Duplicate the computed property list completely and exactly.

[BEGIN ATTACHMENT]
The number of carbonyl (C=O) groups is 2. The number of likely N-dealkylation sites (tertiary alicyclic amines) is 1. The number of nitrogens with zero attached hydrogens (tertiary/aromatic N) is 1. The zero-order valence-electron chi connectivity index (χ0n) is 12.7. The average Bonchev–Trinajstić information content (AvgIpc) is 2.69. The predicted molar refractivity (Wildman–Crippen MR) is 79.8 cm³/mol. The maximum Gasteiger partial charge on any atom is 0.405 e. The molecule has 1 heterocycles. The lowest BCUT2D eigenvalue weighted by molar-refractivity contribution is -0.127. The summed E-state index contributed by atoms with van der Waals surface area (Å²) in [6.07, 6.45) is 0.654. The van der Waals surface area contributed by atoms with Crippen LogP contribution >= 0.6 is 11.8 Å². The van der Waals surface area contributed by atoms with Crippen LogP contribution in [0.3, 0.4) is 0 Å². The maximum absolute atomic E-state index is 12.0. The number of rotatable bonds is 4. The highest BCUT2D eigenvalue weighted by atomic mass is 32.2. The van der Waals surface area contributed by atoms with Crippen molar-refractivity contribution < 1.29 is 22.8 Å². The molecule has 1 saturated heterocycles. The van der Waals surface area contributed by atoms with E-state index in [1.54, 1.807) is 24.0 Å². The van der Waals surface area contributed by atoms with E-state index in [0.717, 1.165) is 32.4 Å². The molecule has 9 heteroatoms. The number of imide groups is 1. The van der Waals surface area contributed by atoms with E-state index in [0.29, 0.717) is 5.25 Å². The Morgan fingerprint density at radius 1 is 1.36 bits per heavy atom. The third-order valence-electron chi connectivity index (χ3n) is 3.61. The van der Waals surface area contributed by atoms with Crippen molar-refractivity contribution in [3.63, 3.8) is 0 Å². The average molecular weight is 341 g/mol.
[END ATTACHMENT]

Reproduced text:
The number of carbonyl (C=O) groups is 2. The number of likely N-dealkylation sites (tertiary alicyclic amines) is 1. The number of nitrogens with zero attached hydrogens (tertiary/aromatic N) is 1. The zero-order valence-electron chi connectivity index (χ0n) is 12.7. The average Bonchev–Trinajstić information content (AvgIpc) is 2.69. The predicted molar refractivity (Wildman–Crippen MR) is 79.8 cm³/mol. The maximum Gasteiger partial charge on any atom is 0.405 e. The molecule has 1 heterocycles. The lowest BCUT2D eigenvalue weighted by molar-refractivity contribution is -0.127. The summed E-state index contributed by atoms with van der Waals surface area (Å²) in [6.07, 6.45) is 0.654. The van der Waals surface area contributed by atoms with Crippen LogP contribution >= 0.6 is 11.8 Å². The van der Waals surface area contributed by atoms with Crippen LogP contribution in [0.3, 0.4) is 0 Å². The maximum absolute atomic E-state index is 12.0. The number of rotatable bonds is 4. The highest BCUT2D eigenvalue weighted by atomic mass is 32.2. The van der Waals surface area contributed by atoms with Crippen molar-refractivity contribution < 1.29 is 22.8 Å². The molecule has 1 saturated heterocycles. The van der Waals surface area contributed by atoms with E-state index in [1.54, 1.807) is 24.0 Å². The van der Waals surface area contributed by atoms with E-state index in [0.717, 1.165) is 32.4 Å². The molecule has 9 heteroatoms. The number of imide groups is 1. The van der Waals surface area contributed by atoms with E-state index in [0.29, 0.717) is 5.25 Å². The Morgan fingerprint density at radius 1 is 1.36 bits per heavy atom. The third-order valence-electron chi connectivity index (χ3n) is 3.61. The van der Waals surface area contributed by atoms with Crippen molar-refractivity contribution in [3.63, 3.8) is 0 Å². The average molecular weight is 341 g/mol.